The second most important document possessed by a church, after Articles of Incorporation, is Bylaws. Some churches also have a Constitution, while others have a Constitution and Bylaws.
Under California law, Articles of Incorporation serve the same purpose as a Constitution, therefore a separate document labeled Constitution is functionally unnecessary. But church Bylaws, under any scenario, are a critical component of required governing documents.
When churches send me their Bylaws for review, I frequently remark that they have some grammar problems; that sentences are poorly written, vague or ambiguous; or that some sections are incorrectly placed under certain headings. My objective is to help each church write and adopt Bylaws that withstand the scrutiny of a court and, more importantly, clearly state how the church has chosen to operate.
Nothing is absolute, but when I read Appellate Court or Supreme Court opinions, among the things I read are judges’ references to the importance of grammar, syntax and context. I’ve testified as an expert witness in several insurance matters and my testimony concerning how poorly a provision in one insurance policy was written permitted the court to rule that an ambiguity led to an unfair result for the insured.
When interpreting a law or regulation, or an insurance policy or a contract, the courts look to the language the drafters used in creating their document; they had the ability to use precise words to convey their intent, without being ambiguous or vague.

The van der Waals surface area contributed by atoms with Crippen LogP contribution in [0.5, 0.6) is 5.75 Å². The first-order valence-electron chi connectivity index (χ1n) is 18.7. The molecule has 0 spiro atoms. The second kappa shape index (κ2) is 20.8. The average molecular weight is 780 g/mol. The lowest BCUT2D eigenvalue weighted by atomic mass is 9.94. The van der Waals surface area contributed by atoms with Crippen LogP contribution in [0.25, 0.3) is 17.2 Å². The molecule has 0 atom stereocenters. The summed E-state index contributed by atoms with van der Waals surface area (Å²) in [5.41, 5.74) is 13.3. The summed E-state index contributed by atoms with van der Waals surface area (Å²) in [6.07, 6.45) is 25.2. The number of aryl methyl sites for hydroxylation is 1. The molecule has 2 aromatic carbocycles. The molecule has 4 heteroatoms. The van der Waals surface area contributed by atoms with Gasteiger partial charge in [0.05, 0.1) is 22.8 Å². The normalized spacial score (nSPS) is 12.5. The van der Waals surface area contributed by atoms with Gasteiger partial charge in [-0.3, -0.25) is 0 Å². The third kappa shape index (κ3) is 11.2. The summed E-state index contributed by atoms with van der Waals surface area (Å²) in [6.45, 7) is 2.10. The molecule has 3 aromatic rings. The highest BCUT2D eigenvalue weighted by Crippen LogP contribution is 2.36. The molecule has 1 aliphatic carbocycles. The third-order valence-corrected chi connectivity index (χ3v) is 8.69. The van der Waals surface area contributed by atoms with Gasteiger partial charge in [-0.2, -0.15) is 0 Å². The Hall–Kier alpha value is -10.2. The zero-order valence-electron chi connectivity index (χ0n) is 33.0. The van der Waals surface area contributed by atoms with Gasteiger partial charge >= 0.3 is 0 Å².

When different interpretations of the language seem reasonable, that’s called an ambiguity (or a vagueness), and the rule of law holds that ambiguities must be “construed” in favor of the person who did not write the words.
Ambiguous or vague church Bylaws will most likely be construed against the church and in favor of the complaining party. So when I review Bylaws and find ambiguities or vague statements, I point those out and make recommendations, hoping the church will accept my suggestions.
Common ambiguities involve membership, and, more importantly, who are active members. Bylaws usually state that only active members may vote in a business meeting. But when you can’t determine who is or isn’t entitled to vote because the attributes of an active member are missing, vague or ambiguous, it is a significant problem that can often be corrected with just a few words or a sentence or two.
Financial matters comprise the second-most problematic area in church Bylaws.
There are no “perfect” Bylaws, and there never will be. But a tightly written, cohesive document is more likely to protect the church. The CSBC HR and church compliance ministry exists to assist churches with matters such as Bylaws, and does so at no cost thanks to your Cooperative Program giving. Simply email a copy of your Bylaws to email@example.com and we’ll review them and offer suggestions for modernization or improvement.